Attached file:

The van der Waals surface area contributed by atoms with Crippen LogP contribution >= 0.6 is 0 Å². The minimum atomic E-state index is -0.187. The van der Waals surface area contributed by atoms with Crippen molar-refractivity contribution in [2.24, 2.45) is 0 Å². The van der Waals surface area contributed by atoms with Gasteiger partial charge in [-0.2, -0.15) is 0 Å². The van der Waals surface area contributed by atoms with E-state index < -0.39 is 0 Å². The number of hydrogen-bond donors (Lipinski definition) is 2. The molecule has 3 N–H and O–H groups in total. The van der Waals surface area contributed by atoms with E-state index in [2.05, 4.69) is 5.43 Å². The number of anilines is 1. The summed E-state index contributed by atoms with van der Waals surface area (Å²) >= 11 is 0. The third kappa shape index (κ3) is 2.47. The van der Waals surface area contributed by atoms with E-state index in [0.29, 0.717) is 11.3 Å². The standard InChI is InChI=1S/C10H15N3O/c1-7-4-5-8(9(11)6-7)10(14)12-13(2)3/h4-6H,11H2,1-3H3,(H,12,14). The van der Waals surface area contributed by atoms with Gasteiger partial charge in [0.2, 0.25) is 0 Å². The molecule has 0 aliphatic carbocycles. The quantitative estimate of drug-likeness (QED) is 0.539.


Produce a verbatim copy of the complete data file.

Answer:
The van der Waals surface area contributed by atoms with Crippen LogP contribution >= 0.6 is 0 Å². The minimum atomic E-state index is -0.187. The van der Waals surface area contributed by atoms with Crippen molar-refractivity contribution in [2.24, 2.45) is 0 Å². The van der Waals surface area contributed by atoms with Gasteiger partial charge in [-0.2, -0.15) is 0 Å². The van der Waals surface area contributed by atoms with E-state index < -0.39 is 0 Å². The number of hydrogen-bond donors (Lipinski definition) is 2. The molecule has 3 N–H and O–H groups in total. The van der Waals surface area contributed by atoms with E-state index in [2.05, 4.69) is 5.43 Å². The number of anilines is 1. The summed E-state index contributed by atoms with van der Waals surface area (Å²) >= 11 is 0. The third kappa shape index (κ3) is 2.47. The van der Waals surface area contributed by atoms with E-state index in [0.29, 0.717) is 11.3 Å². The standard InChI is InChI=1S/C10H15N3O/c1-7-4-5-8(9(11)6-7)10(14)12-13(2)3/h4-6H,11H2,1-3H3,(H,12,14). The van der Waals surface area contributed by atoms with Gasteiger partial charge in [0.2, 0.25) is 0 Å². The molecule has 0 aliphatic carbocycles. The quantitative estimate of drug-likeness (QED) is 0.539.